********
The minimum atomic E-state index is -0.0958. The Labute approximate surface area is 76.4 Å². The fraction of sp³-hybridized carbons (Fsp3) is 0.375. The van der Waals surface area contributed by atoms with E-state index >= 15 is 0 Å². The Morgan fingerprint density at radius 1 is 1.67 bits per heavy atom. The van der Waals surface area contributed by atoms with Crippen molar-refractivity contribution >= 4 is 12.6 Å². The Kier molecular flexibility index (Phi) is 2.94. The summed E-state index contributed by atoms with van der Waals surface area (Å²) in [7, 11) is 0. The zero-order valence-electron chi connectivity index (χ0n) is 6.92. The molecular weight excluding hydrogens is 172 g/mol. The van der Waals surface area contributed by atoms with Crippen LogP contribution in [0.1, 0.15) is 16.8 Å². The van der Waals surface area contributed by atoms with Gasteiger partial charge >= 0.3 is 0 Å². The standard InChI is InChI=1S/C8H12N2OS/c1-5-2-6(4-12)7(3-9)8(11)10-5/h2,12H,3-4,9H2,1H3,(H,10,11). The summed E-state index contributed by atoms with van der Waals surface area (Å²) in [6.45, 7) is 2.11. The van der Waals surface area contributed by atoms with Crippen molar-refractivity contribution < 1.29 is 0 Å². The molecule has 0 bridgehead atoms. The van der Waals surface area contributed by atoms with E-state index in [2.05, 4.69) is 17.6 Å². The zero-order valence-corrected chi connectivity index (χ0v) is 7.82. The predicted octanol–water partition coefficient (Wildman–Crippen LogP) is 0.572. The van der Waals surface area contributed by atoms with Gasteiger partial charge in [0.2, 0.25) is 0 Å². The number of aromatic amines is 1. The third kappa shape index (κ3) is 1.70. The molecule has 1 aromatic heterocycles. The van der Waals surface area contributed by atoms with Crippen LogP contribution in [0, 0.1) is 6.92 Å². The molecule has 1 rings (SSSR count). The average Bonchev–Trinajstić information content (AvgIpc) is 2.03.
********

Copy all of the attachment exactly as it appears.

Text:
The minimum atomic E-state index is -0.0958. The Labute approximate surface area is 76.4 Å². The fraction of sp³-hybridized carbons (Fsp3) is 0.375. The van der Waals surface area contributed by atoms with E-state index >= 15 is 0 Å². The Morgan fingerprint density at radius 1 is 1.67 bits per heavy atom. The van der Waals surface area contributed by atoms with Crippen molar-refractivity contribution >= 4 is 12.6 Å². The Kier molecular flexibility index (Phi) is 2.94. The summed E-state index contributed by atoms with van der Waals surface area (Å²) in [7, 11) is 0. The zero-order valence-electron chi connectivity index (χ0n) is 6.92. The molecular weight excluding hydrogens is 172 g/mol. The van der Waals surface area contributed by atoms with Crippen LogP contribution in [0.1, 0.15) is 16.8 Å². The van der Waals surface area contributed by atoms with Gasteiger partial charge >= 0.3 is 0 Å². The standard InChI is InChI=1S/C8H12N2OS/c1-5-2-6(4-12)7(3-9)8(11)10-5/h2,12H,3-4,9H2,1H3,(H,10,11). The summed E-state index contributed by atoms with van der Waals surface area (Å²) in [6.45, 7) is 2.11. The van der Waals surface area contributed by atoms with Crippen molar-refractivity contribution < 1.29 is 0 Å². The molecule has 0 bridgehead atoms. The van der Waals surface area contributed by atoms with E-state index in [2.05, 4.69) is 17.6 Å². The zero-order valence-corrected chi connectivity index (χ0v) is 7.82. The predicted octanol–water partition coefficient (Wildman–Crippen LogP) is 0.572. The van der Waals surface area contributed by atoms with Gasteiger partial charge in [0.2, 0.25) is 0 Å². The number of aromatic amines is 1. The third kappa shape index (κ3) is 1.70. The molecule has 1 aromatic heterocycles. The van der Waals surface area contributed by atoms with Crippen LogP contribution in [0, 0.1) is 6.92 Å². The molecule has 1 rings (SSSR count). The average Bonchev–Trinajstić information content (AvgIpc) is 2.03.